Back when the government was figuring out what do about the financial crisis, there were a lot of rumors about how it handled the bailout. Some banks complained that they never wanted the money, but I heard few good explanations of how things actually went down -- or why the government would force money upon banks that didn't need it. But former CEO of BB&T bank John Allison provides some insight. I find his perspective useful and fascinating.
Allison's remarks come from an interview with the Big Think as part of its "What Went Wrong?" series that focuses on the financial crisis. I wondered what Allison's experience was dealing with the government during the bailout. He replied:
I was very opposed to the TARP program. In fact, I wrote Congress and tried very hard to keep TARP from happening. Unfortunately, however, once TARP was approved by Congress, there was significant regulatory pressure placed on all the large financial institutions to participate in TARP, particularly on all the $100 billion and over banks. The pressure was based on Bernanke's study of the Great Depression, where Roosevelt tried to bail out individual companies and the market reacted when he did that. At the time that TARP was instituted, there were three large financial institutions that were under stress, but Bernanke didn't want to bail those three out, because it'd be obvious he was helping them, so he used regulatory, I mean, intense regulatory pressure, to encourage all the $100 billion and over institutions to participate.
TARP was really a negative for the financial institutions. We didn't need the capital; we had to pay very high interest rates. They got warrants. And so it was really a subsidy for the unhealthy institutions at the expense of the healthy institutions. BB&T was one of the first banks to pay back TARP -- we paid it back as quickly as we possibly could.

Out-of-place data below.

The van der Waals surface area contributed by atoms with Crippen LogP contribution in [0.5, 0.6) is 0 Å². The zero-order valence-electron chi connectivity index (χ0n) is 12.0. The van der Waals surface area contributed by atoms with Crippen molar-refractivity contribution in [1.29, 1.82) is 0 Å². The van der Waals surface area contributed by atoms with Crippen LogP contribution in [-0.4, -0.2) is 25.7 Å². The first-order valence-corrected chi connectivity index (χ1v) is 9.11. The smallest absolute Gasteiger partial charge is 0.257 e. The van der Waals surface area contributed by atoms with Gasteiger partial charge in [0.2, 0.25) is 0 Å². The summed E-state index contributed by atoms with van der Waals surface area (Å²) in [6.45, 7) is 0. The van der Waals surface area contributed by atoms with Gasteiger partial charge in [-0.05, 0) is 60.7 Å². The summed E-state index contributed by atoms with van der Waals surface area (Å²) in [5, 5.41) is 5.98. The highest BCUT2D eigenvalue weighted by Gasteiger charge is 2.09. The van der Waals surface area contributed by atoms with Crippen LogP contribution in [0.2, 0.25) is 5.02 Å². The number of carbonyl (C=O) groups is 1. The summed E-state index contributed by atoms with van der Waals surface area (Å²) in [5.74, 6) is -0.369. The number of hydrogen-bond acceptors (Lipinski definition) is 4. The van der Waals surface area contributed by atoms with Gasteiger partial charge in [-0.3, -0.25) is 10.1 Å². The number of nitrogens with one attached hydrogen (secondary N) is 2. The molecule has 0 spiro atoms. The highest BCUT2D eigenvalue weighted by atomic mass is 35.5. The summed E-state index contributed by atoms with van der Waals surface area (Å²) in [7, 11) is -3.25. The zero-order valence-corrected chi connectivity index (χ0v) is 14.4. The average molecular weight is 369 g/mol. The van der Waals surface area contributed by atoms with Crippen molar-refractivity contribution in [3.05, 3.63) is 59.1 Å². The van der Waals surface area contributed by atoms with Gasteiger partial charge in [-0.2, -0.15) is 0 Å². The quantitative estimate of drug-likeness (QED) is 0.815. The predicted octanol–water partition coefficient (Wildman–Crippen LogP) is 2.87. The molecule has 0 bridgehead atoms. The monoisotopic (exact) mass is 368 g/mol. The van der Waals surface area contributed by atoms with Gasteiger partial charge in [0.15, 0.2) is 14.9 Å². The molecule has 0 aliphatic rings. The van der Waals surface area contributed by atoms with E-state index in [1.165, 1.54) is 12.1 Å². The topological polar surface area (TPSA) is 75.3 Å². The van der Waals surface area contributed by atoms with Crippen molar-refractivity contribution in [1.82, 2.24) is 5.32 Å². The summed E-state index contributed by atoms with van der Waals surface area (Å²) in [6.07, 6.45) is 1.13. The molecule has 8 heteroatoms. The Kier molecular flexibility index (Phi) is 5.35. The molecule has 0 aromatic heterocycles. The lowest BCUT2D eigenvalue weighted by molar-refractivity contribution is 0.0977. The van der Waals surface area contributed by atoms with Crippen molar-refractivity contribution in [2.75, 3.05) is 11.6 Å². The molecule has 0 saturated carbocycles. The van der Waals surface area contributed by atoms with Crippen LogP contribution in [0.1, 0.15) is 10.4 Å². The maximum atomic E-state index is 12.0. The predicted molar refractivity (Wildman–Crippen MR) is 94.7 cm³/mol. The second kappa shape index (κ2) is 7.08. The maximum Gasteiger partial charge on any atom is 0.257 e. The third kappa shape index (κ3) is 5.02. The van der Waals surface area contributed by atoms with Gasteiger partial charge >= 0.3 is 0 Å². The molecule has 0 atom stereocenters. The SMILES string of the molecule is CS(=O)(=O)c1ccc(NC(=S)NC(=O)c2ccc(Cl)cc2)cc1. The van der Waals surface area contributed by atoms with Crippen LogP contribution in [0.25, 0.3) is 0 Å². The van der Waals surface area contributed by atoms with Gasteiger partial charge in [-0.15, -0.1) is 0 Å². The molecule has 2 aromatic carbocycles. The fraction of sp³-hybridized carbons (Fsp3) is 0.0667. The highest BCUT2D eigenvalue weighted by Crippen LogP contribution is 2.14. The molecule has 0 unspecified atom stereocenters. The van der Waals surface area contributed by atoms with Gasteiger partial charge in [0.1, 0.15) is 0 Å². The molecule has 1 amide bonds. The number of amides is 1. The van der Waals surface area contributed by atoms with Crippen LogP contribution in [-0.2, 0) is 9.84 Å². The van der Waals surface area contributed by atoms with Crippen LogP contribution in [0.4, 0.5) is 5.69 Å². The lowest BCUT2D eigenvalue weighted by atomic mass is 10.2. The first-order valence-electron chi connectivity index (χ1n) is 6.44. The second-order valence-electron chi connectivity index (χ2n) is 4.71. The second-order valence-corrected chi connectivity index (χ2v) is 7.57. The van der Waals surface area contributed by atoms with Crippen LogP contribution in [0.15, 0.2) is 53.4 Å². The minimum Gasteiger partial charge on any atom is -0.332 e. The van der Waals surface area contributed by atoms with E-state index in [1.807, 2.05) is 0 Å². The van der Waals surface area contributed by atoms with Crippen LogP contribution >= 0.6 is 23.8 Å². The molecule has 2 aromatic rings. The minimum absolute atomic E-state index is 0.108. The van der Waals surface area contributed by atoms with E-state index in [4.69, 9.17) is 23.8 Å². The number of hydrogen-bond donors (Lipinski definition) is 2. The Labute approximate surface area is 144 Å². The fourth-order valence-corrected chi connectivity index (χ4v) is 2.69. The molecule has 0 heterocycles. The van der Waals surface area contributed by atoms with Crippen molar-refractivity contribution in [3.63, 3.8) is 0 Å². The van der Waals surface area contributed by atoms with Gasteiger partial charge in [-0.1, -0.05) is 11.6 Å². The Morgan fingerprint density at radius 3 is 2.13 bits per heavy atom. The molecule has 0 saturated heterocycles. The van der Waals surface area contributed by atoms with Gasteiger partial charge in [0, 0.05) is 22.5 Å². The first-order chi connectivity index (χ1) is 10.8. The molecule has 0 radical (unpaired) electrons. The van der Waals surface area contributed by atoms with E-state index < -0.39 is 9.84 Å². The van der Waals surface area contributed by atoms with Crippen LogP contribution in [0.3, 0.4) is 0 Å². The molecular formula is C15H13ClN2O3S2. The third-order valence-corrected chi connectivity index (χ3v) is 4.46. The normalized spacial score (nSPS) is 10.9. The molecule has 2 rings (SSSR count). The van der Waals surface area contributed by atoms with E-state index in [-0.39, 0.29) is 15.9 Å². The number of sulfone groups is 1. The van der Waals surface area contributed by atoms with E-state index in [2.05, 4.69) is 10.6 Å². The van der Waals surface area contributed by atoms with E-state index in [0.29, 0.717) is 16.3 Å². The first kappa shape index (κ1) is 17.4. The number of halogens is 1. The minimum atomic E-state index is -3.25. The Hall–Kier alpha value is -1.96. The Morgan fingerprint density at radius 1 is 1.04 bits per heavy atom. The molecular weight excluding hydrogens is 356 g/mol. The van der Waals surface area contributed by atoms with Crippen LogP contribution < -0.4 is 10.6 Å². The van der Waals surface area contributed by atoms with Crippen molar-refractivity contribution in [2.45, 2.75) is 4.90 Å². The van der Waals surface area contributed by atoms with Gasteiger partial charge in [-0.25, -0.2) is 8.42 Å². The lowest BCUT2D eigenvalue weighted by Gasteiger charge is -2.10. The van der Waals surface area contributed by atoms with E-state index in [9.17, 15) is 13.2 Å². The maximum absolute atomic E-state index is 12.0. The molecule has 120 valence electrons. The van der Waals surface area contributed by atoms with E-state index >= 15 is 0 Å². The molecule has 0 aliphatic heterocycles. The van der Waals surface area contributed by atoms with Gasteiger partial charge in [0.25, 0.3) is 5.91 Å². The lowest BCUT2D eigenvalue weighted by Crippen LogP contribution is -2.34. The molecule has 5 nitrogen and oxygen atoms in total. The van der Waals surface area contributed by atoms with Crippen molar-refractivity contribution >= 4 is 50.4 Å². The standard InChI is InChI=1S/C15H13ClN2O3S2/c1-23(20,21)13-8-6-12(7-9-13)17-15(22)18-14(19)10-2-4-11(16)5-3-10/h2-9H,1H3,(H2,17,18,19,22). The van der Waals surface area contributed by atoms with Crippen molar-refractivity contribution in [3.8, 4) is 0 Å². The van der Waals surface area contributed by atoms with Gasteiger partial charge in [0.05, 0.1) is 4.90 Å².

I think his comment about Bernanke makes a lot of sense. It's well known that the Fed chief is a student of the Great Depression, so he certainly would have worried about whatever obstacles that FDR ran into. And it makes sense that Roosevelt would have had the trouble described. The moment the government has to selectively bail out a few firms, those firms' investors, creditors and counterparties will flip out. So instead, Bernanke decided to just bail out the entire system, so that it was harder for the market to decipher which firms were really the worst-off.
If you believe that markets deserve this information, then you probably hate this idea. If you think that it's sensible for regulators to prevent panic, then you might like Bernanke's strategy. I fall somewhere in between, as I see both sides. What I find most troubling is that the institutions that didn't need the bailout were not only forced to take the money, but also paid a hefty price for doing so and had to live under the government's compensation rules.
And that's really the harm that Allison talks about. I doubt banks would have complained as loudly if the government just handed them free money. But there were plenty of strings attached. In a sense, the interest and warrants that the healthy banks were forced to pay did ensure the survival of those who would have failed. Even though those troubled institutions didn't directly collect those payments, their benefit was derived by their investors and creditors not understanding the full extent of their problems and by not having a competitive disadvantage because under government constraints while competitors weren't.
The moral of the story, of course, is that bailouts are undesirable. That's why I strongly advocate Congress' efforts to create a non-bank resolution authority and whatever else is necessary to ensure that firms are allowed to fail. If these banks didn't have to be bailed out, then the financial system would have been better off -- even if it wouldn't have necessarily prevented the crisis altogether.